Why are so many objects in space shaped like discs?

It's one of the most consistent patterns in the unviverse. What causes it?

  • Spinning discs are everywhere – just look at our solar system, the rings of Saturn, and all the spiral galaxies in the universe.
  • Spinning discs are the result of two things: The force of gravity and a phenomenon in physics called the conservation of angular momentum.
  • Gravity brings matter together; the closer the matter gets, the more it accelerates – much like an ice skater who spins faster and faster the closer their arms get to their body. Then, this spinning cloud collapses due to up and down and diagonal collisions that cancel each other out until the only motion they have in common is the spin – and voila: A flat disc.

China refutes U.S. claim that it's pushing space 'arms race'

"Here I want to remind all of you of a fact that the U.S. publicly defines outer space as a new battlefield," a Chinese foreign minister said.

U.S. Air Force
  • A Chinese foreign minister refuted U.S. claims that China and Russia are developing space weaponry.
  • China and Russia have recently ramped up cooperation on space programs.
  • Meanwhile, the U.S. has been skeptical of both nations, arguing that they're likely developing an array of space weapons.
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Spaceflight reactivates herpes virus in astronauts

A NASA-led study suggests the stress of spaceflight seems to trigger various types of herpes to reactivate in astronauts.

  • The study examined saliva, blood and urine obtained from astronauts who went on short- and long-term space missions.
  • The results showed that virus reactivation rates in these astronauts were much higher than controls.
  • Spaceflight seems to weaken the immune system, enabling these once-dormant viruses to reactivate and potentially cause serious health problems.
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Apparently even NASA is wrong about which planet is closest to Earth

Three scientists publish a paper proving that Mercury, not Venus, is the closest planet to Earth.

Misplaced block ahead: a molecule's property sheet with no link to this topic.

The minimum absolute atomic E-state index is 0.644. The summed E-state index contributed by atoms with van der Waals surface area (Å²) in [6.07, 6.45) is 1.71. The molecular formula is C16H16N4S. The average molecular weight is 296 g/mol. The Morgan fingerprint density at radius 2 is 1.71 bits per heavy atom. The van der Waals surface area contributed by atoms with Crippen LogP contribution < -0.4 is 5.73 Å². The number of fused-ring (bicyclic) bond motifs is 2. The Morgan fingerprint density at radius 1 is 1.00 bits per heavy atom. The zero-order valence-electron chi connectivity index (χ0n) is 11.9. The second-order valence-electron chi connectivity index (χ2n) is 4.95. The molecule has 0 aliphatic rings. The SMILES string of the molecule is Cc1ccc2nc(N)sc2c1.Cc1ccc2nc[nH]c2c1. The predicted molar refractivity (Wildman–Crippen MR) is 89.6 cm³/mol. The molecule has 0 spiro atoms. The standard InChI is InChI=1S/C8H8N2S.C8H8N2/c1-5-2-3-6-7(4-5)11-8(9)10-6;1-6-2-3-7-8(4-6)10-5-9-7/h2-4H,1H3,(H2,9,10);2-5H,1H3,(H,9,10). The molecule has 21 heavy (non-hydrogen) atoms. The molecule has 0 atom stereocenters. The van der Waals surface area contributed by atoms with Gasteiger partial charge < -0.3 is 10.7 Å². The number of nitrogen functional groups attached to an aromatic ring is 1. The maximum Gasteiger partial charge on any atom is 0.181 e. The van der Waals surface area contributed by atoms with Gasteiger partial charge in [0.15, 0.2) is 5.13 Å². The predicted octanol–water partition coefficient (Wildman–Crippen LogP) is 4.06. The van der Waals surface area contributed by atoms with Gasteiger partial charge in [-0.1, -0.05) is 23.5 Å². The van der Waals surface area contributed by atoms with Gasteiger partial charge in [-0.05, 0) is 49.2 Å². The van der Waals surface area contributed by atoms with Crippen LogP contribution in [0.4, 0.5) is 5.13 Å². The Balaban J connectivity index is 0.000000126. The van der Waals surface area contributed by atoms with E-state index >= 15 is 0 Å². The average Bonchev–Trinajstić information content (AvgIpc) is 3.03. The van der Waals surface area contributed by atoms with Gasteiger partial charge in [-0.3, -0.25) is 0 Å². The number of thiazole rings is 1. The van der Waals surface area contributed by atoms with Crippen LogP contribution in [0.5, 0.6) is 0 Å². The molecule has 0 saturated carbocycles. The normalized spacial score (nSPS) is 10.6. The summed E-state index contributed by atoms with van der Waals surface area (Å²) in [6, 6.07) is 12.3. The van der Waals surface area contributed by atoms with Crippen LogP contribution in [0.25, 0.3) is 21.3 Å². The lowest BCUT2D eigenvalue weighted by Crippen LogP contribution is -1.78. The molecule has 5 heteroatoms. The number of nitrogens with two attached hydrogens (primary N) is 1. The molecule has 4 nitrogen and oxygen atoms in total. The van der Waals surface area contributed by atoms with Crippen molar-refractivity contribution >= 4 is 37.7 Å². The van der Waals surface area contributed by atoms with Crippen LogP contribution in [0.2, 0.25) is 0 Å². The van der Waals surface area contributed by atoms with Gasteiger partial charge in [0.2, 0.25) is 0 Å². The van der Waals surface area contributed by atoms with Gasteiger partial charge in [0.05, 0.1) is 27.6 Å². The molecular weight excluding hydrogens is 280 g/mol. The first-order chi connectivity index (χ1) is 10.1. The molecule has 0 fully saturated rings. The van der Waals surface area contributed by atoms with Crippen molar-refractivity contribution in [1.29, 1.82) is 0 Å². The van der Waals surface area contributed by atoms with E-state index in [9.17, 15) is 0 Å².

• Earth is the third planet from the Sun, so our closest neighbor must be planet two or four, right?
  • Wrong! Neither Venus nor Mars is the right answer.
  • Three scientists ran the numbers. In this YouTube video, one of them explains why our nearest neighbor is... Mercury!
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Mining the Moon

How can we use the resources that are already on the Moon to make human exploration of the satellite as economical as possible?

The All-Terrain Hex-Limbed Extra-Terrestrial Explorer (ATHLETE), a prototype heavy-lift utility vehicle to support future human exploration of extraterrestrial surfaces, at right, is parked beside the Habitat Demonstration Unit - Pressurized Excursion Module (HDU-PEM), at left, a concept off-Earth living and work quarters for astronauts stationed on asteroids, the moon or Mars, 15 September 2010. Photo by: ROBYN BECK/AFP/Getty Images

If you were transported to the Moon this very instant, you would surely and rapidly die. That's because there's no atmosphere, the surface temperature varies from a roasting 130 degrees Celsius (266 F) to a bone-chilling minus 170 C (minus 274 F). If the lack of air or horrific heat or cold don't kill you then micrometeorite bombardment or solar radiation will. By all accounts, the Moon is not a hospitable place to be.

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